Definition of FIDUCIARY
: of, relating to, or involving a confidence or trust: as
a: held or founded in trust or confidence
b: Holding in trust
c: depending on public confidence for value or currency (fiduciary fiat money)
No funny stories.
This is going to be a wall of text.
It’s important to me, and it should be important to you. I hope you read it all the way through.
How do you look for information? It’s usually through recommendations of your friends or those you trust, or you probably look on Google to find answers. You probably got here through one of these channels or through one of those six degrees of Kevin Bacon skeins via Twitter. There are thousands of other voices like me giving thoughts and general advice, and the dirty little secret that nobody seems to want to admit is that we’re all doing it to make ourselves money.
Yup. We’re all dirty, rotten, stinking capitalists.
If that gives you rumblings in your stomach because you think that we should all give you everything for free, well…sorry. You’re welcome to close this window. I mean that.
For the rest of you who have remained and are OK with the fact that everyone has to earn a living somehow, it’s important to ask yourselves this question.
How Are We Making Money?
There are a lot of ways to make money by providing financial information, and some of them are much more legitimate than others.
If you follow financial bloggers who are basically online diaries of how they’re getting out of debt or on their road to millions, chances are that they are supported by online advertisements. You click on a link to a book they recommend or you click on a credit card ad on the sidebar, and a little bit of dosh clinks into their bank accounts. There’s nothing wrong with that. It’s how Google makes money, how ABC, CBS, Fox, and NBC make money, and how countless others have made money. It’s a trade – their information for your willingness to expose yourself to advertising.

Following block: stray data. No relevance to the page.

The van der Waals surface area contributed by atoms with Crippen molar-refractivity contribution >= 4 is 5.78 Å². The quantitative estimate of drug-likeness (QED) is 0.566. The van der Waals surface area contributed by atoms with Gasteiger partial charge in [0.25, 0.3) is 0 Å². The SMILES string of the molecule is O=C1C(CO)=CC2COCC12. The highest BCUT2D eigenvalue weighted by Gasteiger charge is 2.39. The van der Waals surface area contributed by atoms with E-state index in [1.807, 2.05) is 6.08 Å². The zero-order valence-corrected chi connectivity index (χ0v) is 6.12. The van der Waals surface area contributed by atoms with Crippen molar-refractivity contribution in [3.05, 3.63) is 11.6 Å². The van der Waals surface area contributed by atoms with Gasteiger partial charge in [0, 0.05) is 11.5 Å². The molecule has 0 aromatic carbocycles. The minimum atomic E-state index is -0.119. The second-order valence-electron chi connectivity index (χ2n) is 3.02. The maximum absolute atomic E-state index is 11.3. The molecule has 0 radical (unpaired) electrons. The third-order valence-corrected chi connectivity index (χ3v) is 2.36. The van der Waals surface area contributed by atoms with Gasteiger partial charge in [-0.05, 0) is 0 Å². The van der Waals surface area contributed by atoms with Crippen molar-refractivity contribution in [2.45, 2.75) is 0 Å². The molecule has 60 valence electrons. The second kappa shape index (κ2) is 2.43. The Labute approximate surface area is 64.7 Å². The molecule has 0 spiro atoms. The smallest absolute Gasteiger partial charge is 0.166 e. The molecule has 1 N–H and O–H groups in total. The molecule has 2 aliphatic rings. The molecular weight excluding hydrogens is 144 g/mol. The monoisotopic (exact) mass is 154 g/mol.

However, think about the unintended consequences of the advertising. If you ask a blogger what the best credit card/online bank account/brokerage account/whatever is, where is the place he or she is going to send you? Even if they’re well-intentioned, there’s going to be a desire, overt or not, to send you to an advertiser. It’s how they get paid. They’re subject to the law of reciprocity. Consider this: let’s say that American Express sponsored my site. Do you think I’d tell you that AmEx was a terrible card because you have to pay annual fees for it? No. Why bite the hand that feeds me?
By the way, if you’re paying an annual fee for AmEx, you’re shredding money.
Now, let’s examine financial planners, of which I am one. There are three breeds of financial planners:
The first is a commission-based planner. These people are salesmen with different hats. Don’t get me wrong. Every entrepreneur and every person who has to go out and kill something and drag it home is a salesman. If you are an entrepreneur or work for a small business and don’t think that you are a salesman, you are deluding yourself and should reconsider your line of work.
But, I digress. Commission-based planners are going to steer you toward products that pay them the highest commission. Need a life insurance policy? How about that variable universal life insurance plan? Why? They’ll sell you on things like cash value and upside appreciation. The unspoken truth is that they’ll get a massive chunk of change out of you in commissions. Want to invest in a mutual fund? They’ll point you at some front-loaded mutual fund and then weave a brilliant story about how people who invest in loaded mutual funds stay for the long term, outperforming the market’s squeamish investors in no-load funds. The real reason they suggest front loads? They get a nice piece of that front load. If you were P.T. Barnum’s sucker born that minute, the commission-based planner will put every commissionable product in front of you that he can. As Matt Damon said in the movie Rounders, “If you can’t spot the sucker in the first half hour at the table, then you ARE the sucker.”
The second type of planner is one who gets paid as a percentage of the assets under management (AUM). If you invest $100,000 with this planner, you’ll probably pay 1% per year for the privilege of doing so. This planner will tell you that he can invest more intelligently than you and make higher returns, all the while, creating a higher mountain of returns for you to climb to be as well off as you could be doing it yourself.
This type of planner will tell you that he or she has outperformed the market during his or her time management. Well, let’s look at how individual stocks have performed over time. Between 1983 and 2008, the individual stocks which comprise the Russell 3000 index underperformed the index itself 64% of the time. The impact of this weighted underperformance means that there are a few big winners which raise the average for the underperformers. The chances of picking one stock which beats the index five out of 10 years is 10.7%. The odds are not stacked in your favor.